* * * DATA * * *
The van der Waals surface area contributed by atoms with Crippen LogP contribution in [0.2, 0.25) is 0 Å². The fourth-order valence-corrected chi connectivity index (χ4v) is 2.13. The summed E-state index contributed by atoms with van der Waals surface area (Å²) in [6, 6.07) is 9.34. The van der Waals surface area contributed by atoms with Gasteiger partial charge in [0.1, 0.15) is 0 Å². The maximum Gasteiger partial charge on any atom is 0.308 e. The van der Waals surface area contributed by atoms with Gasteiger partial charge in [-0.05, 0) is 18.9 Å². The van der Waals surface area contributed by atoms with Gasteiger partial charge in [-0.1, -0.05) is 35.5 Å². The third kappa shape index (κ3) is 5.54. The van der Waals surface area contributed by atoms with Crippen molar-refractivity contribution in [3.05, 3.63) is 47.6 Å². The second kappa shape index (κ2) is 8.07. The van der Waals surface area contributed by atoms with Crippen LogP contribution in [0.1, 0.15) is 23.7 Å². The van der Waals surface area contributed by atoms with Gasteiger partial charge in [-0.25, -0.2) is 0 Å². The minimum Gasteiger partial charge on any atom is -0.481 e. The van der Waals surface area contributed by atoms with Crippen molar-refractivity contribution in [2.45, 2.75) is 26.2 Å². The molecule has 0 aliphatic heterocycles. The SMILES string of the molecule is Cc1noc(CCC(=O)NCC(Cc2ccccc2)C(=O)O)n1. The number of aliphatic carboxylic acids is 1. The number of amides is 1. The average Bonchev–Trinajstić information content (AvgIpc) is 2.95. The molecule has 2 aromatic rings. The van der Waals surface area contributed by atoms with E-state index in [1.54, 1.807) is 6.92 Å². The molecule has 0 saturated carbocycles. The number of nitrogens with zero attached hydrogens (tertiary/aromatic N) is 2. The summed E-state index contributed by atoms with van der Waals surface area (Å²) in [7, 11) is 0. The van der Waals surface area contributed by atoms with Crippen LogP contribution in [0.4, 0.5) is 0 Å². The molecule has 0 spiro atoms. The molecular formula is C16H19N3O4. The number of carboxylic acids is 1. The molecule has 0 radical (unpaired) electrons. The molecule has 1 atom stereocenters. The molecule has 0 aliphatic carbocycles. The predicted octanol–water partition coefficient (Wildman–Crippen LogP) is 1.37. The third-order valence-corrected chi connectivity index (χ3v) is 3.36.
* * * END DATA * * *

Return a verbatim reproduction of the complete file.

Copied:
The van der Waals surface area contributed by atoms with Crippen LogP contribution in [0.2, 0.25) is 0 Å². The fourth-order valence-corrected chi connectivity index (χ4v) is 2.13. The summed E-state index contributed by atoms with van der Waals surface area (Å²) in [6, 6.07) is 9.34. The van der Waals surface area contributed by atoms with Gasteiger partial charge in [0.1, 0.15) is 0 Å². The maximum Gasteiger partial charge on any atom is 0.308 e. The van der Waals surface area contributed by atoms with Gasteiger partial charge in [-0.05, 0) is 18.9 Å². The van der Waals surface area contributed by atoms with Gasteiger partial charge in [-0.1, -0.05) is 35.5 Å². The third kappa shape index (κ3) is 5.54. The van der Waals surface area contributed by atoms with Crippen molar-refractivity contribution in [3.05, 3.63) is 47.6 Å². The second kappa shape index (κ2) is 8.07. The van der Waals surface area contributed by atoms with Crippen LogP contribution in [0.1, 0.15) is 23.7 Å². The van der Waals surface area contributed by atoms with Gasteiger partial charge in [-0.25, -0.2) is 0 Å². The minimum Gasteiger partial charge on any atom is -0.481 e. The van der Waals surface area contributed by atoms with Crippen molar-refractivity contribution in [2.45, 2.75) is 26.2 Å². The molecule has 0 aliphatic heterocycles. The SMILES string of the molecule is Cc1noc(CCC(=O)NCC(Cc2ccccc2)C(=O)O)n1. The number of aliphatic carboxylic acids is 1. The number of amides is 1. The average Bonchev–Trinajstić information content (AvgIpc) is 2.95. The molecule has 2 aromatic rings. The van der Waals surface area contributed by atoms with E-state index in [1.54, 1.807) is 6.92 Å². The molecule has 0 saturated carbocycles. The number of nitrogens with zero attached hydrogens (tertiary/aromatic N) is 2. The summed E-state index contributed by atoms with van der Waals surface area (Å²) in [7, 11) is 0. The van der Waals surface area contributed by atoms with Crippen LogP contribution in [0.4, 0.5) is 0 Å². The molecule has 0 spiro atoms. The molecular formula is C16H19N3O4. The number of carboxylic acids is 1. The molecule has 0 radical (unpaired) electrons. The molecule has 1 atom stereocenters. The molecule has 0 aliphatic carbocycles. The predicted octanol–water partition coefficient (Wildman–Crippen LogP) is 1.37. The third-order valence-corrected chi connectivity index (χ3v) is 3.36.